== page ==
Are Fireworks Legal In New York? A New York City Police Officer Explains
I love fireworks. Growing up in Ohio, there was nothing more fun to me than watching my uncles light off bottle rockets, firecrackers, and various and other sundry explosive devices that could have easily blown any of us to bits. I once went to a barbecue where an emergency room doctor started the bonfire by lighting a chain of roman candles towards a pile of lighter fluid soaked detritus. Good times. Living in New York, you can't go a weekend without hearing firecrackers or M-80s being detonated — it's quite the thing. But are fireworks legal in New York? It seems like they wouldn't bewith everyone being in such close confines.
New York is one of those states where the laws on fireworks vary from municipality to municipality. However, there is one thing that is true for all of the cities and counties in New York State. There is no place where airborne fireworks like Roman candles, bottle rockets, M-80s or firecrackers are legal without a permit, according to the state. There are some counties where you can use what is referred to as a "sparkling device," like hand-held sparklers, snakes, and sparkling fountains, but those vary by county and often change year to year, so it's a good idea to contact your local county authority to determine what is and isn't legal.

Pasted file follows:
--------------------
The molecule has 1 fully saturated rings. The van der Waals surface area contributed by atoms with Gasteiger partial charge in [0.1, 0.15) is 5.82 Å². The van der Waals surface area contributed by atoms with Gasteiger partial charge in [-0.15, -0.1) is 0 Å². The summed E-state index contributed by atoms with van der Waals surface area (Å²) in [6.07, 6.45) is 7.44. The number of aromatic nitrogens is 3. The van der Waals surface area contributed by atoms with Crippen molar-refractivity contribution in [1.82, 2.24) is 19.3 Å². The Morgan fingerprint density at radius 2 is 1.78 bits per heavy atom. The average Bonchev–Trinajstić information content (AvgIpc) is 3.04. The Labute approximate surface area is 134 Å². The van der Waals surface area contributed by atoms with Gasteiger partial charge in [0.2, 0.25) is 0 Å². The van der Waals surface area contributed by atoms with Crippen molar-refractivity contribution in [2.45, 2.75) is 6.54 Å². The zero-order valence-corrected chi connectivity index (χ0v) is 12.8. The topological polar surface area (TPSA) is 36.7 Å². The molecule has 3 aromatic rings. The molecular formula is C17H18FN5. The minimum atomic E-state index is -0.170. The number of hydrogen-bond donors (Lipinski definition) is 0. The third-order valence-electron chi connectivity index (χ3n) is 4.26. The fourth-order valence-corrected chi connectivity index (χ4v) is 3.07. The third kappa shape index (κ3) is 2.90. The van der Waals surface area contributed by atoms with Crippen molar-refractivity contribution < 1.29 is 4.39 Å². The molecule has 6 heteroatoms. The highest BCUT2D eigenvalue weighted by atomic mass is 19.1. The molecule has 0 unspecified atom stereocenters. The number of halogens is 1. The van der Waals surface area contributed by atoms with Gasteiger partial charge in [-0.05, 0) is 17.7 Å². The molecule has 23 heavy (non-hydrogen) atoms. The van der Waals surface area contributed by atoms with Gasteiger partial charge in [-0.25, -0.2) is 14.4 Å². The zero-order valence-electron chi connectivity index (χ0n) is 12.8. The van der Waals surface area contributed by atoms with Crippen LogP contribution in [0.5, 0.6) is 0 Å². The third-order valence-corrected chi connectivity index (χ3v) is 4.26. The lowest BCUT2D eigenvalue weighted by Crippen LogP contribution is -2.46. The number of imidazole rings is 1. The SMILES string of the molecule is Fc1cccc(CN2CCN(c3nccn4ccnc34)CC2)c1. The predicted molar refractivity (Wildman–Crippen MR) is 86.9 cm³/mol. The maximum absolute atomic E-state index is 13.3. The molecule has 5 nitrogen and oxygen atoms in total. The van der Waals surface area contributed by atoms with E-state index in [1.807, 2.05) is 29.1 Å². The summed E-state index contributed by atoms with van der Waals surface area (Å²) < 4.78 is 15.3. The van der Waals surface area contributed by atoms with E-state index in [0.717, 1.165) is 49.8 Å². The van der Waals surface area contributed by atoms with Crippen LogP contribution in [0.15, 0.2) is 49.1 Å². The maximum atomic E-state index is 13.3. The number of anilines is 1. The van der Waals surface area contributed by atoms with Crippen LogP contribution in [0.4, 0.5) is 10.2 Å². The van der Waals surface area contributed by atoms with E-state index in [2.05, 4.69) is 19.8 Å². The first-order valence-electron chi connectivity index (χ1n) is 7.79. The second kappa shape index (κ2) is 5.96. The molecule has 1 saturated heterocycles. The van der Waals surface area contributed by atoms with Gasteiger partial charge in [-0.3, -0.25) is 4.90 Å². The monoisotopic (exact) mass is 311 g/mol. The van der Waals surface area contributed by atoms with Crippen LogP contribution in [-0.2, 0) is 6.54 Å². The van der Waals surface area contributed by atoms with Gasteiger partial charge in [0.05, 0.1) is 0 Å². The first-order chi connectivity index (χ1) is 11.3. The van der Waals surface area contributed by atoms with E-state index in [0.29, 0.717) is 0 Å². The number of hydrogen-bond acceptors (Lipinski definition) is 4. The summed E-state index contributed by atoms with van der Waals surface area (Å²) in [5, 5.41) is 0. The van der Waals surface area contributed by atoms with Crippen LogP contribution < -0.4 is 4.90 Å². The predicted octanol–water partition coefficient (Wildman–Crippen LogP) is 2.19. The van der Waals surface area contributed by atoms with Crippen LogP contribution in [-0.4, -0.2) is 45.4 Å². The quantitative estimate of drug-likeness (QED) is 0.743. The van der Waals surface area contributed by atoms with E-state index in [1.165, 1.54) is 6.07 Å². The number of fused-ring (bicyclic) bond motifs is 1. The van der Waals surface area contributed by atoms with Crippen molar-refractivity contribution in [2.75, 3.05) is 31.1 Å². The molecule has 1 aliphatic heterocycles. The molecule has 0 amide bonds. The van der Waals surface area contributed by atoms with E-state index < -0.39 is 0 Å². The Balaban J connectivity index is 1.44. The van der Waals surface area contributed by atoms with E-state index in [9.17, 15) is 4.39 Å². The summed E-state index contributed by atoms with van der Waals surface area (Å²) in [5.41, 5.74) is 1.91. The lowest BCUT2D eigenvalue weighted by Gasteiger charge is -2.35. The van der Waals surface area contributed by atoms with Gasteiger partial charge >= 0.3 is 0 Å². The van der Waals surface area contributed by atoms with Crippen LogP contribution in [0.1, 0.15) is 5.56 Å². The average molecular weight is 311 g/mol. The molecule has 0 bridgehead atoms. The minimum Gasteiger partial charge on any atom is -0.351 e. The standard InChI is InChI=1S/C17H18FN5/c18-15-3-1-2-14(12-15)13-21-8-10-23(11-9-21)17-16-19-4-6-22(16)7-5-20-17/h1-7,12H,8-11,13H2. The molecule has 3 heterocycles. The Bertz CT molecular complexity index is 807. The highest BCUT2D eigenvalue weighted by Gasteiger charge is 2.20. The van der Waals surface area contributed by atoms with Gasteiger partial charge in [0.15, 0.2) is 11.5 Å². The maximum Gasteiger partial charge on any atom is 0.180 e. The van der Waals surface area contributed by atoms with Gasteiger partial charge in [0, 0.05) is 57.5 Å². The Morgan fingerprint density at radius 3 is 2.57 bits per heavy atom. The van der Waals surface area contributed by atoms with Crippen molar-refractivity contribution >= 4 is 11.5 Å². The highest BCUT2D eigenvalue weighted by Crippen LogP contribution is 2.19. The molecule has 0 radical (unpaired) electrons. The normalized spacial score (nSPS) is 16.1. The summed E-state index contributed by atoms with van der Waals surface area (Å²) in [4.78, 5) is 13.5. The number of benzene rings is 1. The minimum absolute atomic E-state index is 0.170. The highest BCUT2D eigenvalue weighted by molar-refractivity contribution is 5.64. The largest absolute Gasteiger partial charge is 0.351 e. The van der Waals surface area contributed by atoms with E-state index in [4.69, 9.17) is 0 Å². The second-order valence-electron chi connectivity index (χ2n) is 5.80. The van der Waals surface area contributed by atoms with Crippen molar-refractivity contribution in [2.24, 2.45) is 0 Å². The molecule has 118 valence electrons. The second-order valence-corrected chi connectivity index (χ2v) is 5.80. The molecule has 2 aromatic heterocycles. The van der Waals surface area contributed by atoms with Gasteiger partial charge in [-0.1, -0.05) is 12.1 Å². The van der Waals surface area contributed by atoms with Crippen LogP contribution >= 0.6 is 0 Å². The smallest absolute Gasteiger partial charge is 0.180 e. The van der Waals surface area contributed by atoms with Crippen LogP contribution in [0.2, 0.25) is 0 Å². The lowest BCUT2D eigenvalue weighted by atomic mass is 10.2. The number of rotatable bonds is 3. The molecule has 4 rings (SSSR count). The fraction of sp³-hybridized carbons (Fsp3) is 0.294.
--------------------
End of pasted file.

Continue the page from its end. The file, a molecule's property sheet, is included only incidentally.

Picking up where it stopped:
And fireworks aren't just illegal to set off. They're also illegal to buy, sell, and bring over state lines. You can rack up some hefty fines, and even jail time according to section 270 of the New York State penal law. You're not just risking blowing up your party, but also your wallet. Not that it deters people in the city and state from using them. In fact, just this past week, I could see fireworks being set off from behind a building just two streets over from my house. I'm not talking little shots that pop and fizzle. Nope, there were actual fireworks being set off behind a bar. Apparently, according to my neighbors, it had something to do with a World Cup game. That is a level of excitement for sports that I will absolutely never understand.
I spoke to my husband, a police officer here in New York City, and asked him if all fireworks are illegal or if you can have some. He tells Romper, "Nothing is legal. Not sparklers, not smoke bombs, not snakes. Nothing is legal. You want to blow something up? Get a permit and file it with the city, otherwise, you're going to get a summons or you'll get arrested." You can apparently also call in a tip about people using fireworks, and if it leads to an arrest, the person who gave the tip could be rewarded a thousand bucks.
The bananas thing is that it is still such a problem, that during certain times of the year, like the upcoming 4th of July holiday, there simply aren't enough officers to go around to take care of the problem. If you're in my neighborhood on this holiday, it's an all-night barrage of kabooms.
The reason they're so restricted is because fireworks are incredibly dangerous. Even the most-benign seeming sparklers — which so many of us played with as kids and buy for our own children — are hotter and scarier than you may think. According to a report in the Chicago Tribune, sparklers are responsible for over 12 percent of all reported fireworks-related injuries, sending hundreds of kids to the emergency department each and every year. On this one, it's better to be safe than sorry and check out the local fireworks in your area, sanctioned by the city you live in. Those are done by skilled pyro-technicians with many, many levels of safety in place for you and your loved ones.